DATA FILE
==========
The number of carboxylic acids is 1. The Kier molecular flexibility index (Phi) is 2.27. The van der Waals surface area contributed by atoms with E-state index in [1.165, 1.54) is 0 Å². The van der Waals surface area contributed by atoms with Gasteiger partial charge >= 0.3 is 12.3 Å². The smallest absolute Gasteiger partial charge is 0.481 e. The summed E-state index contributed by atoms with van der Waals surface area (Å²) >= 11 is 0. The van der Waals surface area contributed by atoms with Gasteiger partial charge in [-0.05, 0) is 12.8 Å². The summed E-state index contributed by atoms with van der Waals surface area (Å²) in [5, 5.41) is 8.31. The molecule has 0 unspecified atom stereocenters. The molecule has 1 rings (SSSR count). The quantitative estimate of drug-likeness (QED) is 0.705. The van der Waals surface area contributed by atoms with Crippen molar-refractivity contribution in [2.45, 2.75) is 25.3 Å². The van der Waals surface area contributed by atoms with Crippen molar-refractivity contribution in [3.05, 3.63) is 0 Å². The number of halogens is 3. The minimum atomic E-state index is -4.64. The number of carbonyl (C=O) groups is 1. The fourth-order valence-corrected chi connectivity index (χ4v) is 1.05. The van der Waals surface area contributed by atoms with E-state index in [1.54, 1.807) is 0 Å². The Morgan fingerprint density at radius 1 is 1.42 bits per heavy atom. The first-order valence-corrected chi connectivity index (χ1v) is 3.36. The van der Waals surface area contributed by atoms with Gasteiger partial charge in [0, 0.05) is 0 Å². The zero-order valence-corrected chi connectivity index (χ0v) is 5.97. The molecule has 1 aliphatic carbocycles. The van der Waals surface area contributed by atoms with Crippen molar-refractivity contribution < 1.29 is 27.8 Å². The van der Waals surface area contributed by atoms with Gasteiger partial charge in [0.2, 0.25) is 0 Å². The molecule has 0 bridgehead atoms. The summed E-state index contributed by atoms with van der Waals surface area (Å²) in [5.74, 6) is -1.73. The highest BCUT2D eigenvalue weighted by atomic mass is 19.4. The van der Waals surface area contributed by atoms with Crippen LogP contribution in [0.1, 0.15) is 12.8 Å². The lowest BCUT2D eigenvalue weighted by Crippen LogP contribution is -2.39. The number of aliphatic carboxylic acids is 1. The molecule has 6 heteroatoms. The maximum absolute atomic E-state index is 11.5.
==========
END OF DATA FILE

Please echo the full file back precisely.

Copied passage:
The number of carboxylic acids is 1. The Kier molecular flexibility index (Phi) is 2.27. The van der Waals surface area contributed by atoms with E-state index in [1.165, 1.54) is 0 Å². The van der Waals surface area contributed by atoms with Gasteiger partial charge >= 0.3 is 12.3 Å². The smallest absolute Gasteiger partial charge is 0.481 e. The summed E-state index contributed by atoms with van der Waals surface area (Å²) >= 11 is 0. The van der Waals surface area contributed by atoms with Gasteiger partial charge in [-0.05, 0) is 12.8 Å². The summed E-state index contributed by atoms with van der Waals surface area (Å²) in [5, 5.41) is 8.31. The molecule has 0 unspecified atom stereocenters. The molecule has 1 rings (SSSR count). The quantitative estimate of drug-likeness (QED) is 0.705. The van der Waals surface area contributed by atoms with Crippen molar-refractivity contribution in [2.45, 2.75) is 25.3 Å². The van der Waals surface area contributed by atoms with Crippen molar-refractivity contribution in [3.05, 3.63) is 0 Å². The number of halogens is 3. The minimum atomic E-state index is -4.64. The number of carbonyl (C=O) groups is 1. The fourth-order valence-corrected chi connectivity index (χ4v) is 1.05. The van der Waals surface area contributed by atoms with E-state index in [1.54, 1.807) is 0 Å². The Morgan fingerprint density at radius 1 is 1.42 bits per heavy atom. The first-order valence-corrected chi connectivity index (χ1v) is 3.36. The van der Waals surface area contributed by atoms with Gasteiger partial charge in [0, 0.05) is 0 Å². The zero-order valence-corrected chi connectivity index (χ0v) is 5.97. The molecule has 1 aliphatic carbocycles. The van der Waals surface area contributed by atoms with Crippen molar-refractivity contribution < 1.29 is 27.8 Å². The van der Waals surface area contributed by atoms with Gasteiger partial charge in [0.2, 0.25) is 0 Å². The molecule has 0 bridgehead atoms. The summed E-state index contributed by atoms with van der Waals surface area (Å²) in [5.74, 6) is -1.73. The highest BCUT2D eigenvalue weighted by atomic mass is 19.4. The van der Waals surface area contributed by atoms with Crippen LogP contribution in [0.1, 0.15) is 12.8 Å². The lowest BCUT2D eigenvalue weighted by Crippen LogP contribution is -2.39. The number of aliphatic carboxylic acids is 1. The molecule has 6 heteroatoms. The maximum absolute atomic E-state index is 11.5.